Starring Mel Gibson, Joanne Samuel, Hugh Keays-Byrne, Steve Bisley, Tim Burns, Roger Ward, Lisa Aldenhoven, David Bracks, Bertrand Cadart, David Cameron, Robina Chaffey
Directed by George Miller
Ever since I first watched Mad Max as a teenager, I’ve harbored a serious love for it. The opening chase is probably one of my all-time favorite opening sequences. While going about my day, I will often randomly recall the moment when the car crashes through the trailer and smile to myself; it’s one of those small pieces of film on my mental highlight reel (along with other gems like the head explosion at the beginning of Dawn of the Dead). But even though I watched Mad Max many times during those years, enough to sear this moment into my brain, I went into this re-watch not recalling much of anything specific except that.
Max is a cop for MFP (which does not stand for Mother Fuckers Protectin’ like you might expect), and MFP is one of the last shreds of ordered society left in the world. Max and his few compatriots do their best to enforce the law, but it’s like fighting an ocean wave; it’s coming through you no matter how hard you struggle against it. Chaos is taking hold over Australia, with no remedy in sight. The MFP is a dying breed in a land that has moved on.
Mad Max ultimately becomes a revenge story, but it’s these societal themes that really drive the film. The revenge is more of a cherry on top to me, and given the odd structure of the film I get the feeling that this was the general idea to begin with. Anyone coming in for a traditional film — especially a traditional revenge film — will be at least somewhat disappointed; it takes like 2/3 of the movie to even get to Max’s impetus for revenge!
So with our sights on the societal aspects: the film opens with “a few years from now…” on-screen, and throughout this re-watch I kept thinking about how this statement could still be true today. If some catastrophic disaster happened and it took out the broad network of technology we use everyday — specifically the Internet and cell phones — we’d immediately be set back to something of a 1980s mentality. With just small groups of people scattered around, there would be virtually no chance to resurrect these pieces of modern infrastructure, so what would we have left? Maybe some electricity here and there, and a whole lot of cars. Roads become places of power and gas is the prized commodity.
I don’t know anything about Australia really, but in America I’ve always felt like at least half the population is about a hair’s breadth away from going completely apeshit lawless, so again, I think this Mad Max scenario is legitimately probable. As a fan of science fiction and how it can extrapolate society’s problems to a future setting, this is what really makes me love Mad Max. After any kind of disaster big enough to completely change the course of humanity, there will definitely be people trying to hold onto the old idea of what life used to be like, but there will also be those who will embrace the new life of chaos that true freedom brings.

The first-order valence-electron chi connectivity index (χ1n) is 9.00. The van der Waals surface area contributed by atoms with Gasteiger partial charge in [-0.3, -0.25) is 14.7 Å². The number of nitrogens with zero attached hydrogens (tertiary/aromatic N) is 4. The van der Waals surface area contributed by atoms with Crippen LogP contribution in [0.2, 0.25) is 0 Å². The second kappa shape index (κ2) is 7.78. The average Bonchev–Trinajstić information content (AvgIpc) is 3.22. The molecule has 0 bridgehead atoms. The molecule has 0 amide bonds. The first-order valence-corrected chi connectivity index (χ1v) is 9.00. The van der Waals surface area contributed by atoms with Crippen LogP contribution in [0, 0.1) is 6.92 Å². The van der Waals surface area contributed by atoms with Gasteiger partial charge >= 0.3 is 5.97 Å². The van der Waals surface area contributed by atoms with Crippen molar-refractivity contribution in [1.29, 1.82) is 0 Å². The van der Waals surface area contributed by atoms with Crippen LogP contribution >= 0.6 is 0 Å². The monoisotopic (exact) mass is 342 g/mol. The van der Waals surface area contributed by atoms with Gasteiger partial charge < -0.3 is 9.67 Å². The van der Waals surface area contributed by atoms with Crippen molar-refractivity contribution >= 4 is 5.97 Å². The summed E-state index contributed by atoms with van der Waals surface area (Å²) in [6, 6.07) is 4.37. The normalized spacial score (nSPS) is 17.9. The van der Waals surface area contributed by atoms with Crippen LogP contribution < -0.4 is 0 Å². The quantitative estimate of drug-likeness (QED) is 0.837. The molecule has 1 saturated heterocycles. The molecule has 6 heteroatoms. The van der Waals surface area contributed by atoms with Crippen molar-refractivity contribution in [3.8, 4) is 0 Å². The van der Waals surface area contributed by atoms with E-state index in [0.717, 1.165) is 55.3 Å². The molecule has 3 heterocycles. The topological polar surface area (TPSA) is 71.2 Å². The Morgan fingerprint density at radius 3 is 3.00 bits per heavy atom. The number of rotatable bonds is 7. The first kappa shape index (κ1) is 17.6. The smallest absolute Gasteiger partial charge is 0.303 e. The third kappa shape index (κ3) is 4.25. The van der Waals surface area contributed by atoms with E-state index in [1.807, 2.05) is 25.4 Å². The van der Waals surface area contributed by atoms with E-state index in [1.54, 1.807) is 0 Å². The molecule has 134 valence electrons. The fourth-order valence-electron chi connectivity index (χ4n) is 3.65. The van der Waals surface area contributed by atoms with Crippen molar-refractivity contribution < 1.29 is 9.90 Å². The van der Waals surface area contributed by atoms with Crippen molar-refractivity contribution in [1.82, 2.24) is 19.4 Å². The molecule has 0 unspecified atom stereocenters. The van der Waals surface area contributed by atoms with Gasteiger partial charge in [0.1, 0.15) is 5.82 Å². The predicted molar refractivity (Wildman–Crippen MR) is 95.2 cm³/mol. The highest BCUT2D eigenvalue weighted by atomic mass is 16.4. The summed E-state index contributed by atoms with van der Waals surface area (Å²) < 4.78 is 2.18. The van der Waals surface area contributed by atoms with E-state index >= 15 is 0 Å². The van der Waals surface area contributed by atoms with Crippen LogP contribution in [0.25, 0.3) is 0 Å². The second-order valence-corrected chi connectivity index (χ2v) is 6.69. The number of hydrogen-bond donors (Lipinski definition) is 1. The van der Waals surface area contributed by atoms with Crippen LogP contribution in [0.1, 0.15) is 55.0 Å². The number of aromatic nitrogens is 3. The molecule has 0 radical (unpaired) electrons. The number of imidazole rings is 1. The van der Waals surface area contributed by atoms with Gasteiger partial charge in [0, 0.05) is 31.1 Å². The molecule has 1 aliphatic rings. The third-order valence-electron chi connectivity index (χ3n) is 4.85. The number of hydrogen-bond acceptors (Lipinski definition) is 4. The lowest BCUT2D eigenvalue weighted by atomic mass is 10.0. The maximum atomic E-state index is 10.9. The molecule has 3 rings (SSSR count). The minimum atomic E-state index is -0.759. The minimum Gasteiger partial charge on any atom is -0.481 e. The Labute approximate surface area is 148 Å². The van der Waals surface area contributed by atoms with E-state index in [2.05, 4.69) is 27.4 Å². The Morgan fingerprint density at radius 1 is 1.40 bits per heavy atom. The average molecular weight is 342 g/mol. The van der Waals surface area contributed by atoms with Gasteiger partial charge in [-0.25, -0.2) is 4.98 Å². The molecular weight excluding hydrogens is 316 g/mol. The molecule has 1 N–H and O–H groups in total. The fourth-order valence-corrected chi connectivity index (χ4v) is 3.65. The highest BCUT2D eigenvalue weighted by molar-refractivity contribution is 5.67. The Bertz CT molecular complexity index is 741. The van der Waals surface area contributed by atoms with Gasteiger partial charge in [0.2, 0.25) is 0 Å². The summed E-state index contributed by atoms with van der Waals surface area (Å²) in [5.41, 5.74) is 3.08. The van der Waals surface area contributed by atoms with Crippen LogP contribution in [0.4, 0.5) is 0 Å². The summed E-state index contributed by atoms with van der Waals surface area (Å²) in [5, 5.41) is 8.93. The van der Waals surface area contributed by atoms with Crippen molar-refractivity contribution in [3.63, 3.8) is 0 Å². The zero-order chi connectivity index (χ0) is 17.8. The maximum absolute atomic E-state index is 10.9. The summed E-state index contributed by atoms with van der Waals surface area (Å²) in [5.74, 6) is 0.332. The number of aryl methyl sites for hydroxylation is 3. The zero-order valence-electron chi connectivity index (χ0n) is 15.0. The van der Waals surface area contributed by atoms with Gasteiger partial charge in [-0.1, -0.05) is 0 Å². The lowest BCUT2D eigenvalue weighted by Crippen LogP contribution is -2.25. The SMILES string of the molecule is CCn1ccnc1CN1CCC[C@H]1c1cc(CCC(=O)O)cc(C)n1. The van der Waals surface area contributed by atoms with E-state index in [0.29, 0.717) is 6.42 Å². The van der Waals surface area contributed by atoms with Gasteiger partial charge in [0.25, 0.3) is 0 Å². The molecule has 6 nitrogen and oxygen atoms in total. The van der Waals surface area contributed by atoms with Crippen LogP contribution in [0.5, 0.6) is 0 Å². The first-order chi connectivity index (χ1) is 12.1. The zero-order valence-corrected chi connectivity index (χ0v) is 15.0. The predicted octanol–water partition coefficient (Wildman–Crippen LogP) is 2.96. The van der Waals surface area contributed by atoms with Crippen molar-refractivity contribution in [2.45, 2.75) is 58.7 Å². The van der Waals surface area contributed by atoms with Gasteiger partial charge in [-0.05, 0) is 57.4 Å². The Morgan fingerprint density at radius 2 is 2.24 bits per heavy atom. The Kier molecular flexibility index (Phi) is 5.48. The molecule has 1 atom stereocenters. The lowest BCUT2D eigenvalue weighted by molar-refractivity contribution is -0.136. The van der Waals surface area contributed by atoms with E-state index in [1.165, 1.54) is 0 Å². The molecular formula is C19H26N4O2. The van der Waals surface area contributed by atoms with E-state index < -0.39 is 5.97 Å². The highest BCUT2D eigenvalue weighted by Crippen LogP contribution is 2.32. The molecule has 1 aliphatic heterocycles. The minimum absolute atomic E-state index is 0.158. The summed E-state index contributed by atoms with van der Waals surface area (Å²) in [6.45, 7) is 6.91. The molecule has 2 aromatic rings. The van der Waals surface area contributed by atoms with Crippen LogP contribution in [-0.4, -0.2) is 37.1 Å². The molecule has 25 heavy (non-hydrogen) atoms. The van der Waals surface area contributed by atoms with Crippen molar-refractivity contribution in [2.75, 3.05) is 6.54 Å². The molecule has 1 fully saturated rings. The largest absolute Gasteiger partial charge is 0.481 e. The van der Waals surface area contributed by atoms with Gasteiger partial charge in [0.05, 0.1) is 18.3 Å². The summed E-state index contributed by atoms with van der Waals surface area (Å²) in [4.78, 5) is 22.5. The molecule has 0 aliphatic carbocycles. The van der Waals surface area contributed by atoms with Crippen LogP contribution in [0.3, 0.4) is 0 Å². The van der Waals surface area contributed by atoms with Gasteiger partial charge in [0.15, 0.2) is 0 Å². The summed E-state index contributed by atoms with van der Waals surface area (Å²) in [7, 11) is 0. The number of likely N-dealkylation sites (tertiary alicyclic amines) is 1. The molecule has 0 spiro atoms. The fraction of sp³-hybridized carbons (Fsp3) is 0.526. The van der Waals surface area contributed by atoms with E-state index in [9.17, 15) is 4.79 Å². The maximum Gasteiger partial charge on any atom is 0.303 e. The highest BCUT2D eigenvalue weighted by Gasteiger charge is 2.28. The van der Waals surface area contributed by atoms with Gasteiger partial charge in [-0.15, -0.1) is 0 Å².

The character of Max isn’t especially developed, but because of what he represents within this struggle between the decaying structure of society and the brewing chaos of the new world, I love him. He sits on the line between the two extremes, actively seeing the negative flaws of both. He knows it’s only a matter of time before the police dissolve and the bandits take over, but he knows that raping and murdering isn’t the right way for the world to operate. He’s a good man, but he is ultimately pushed to let his “bandit side” out a bit (which is also exactly what he needs if he wishes to survive in this world). Max tried to fool himself into thinking he could leave this struggle behind by taking his family on vacation, but in this world there is no vacation. You let your guard down and shit happens.
Mad Max is on the shortlist of low-budget films that have achieved widespread international success, and with good reason. It satisfies with fantastic action (which is even more impressive because it is such a low-budget film), and it engages the mind with its depiction of what humanity might become should a major disaster befall us. Most movies are either entertaining or insightful, so for director George Miller to achieve both in his debut is damn impressive. If you haven’t seen it, gas up and go!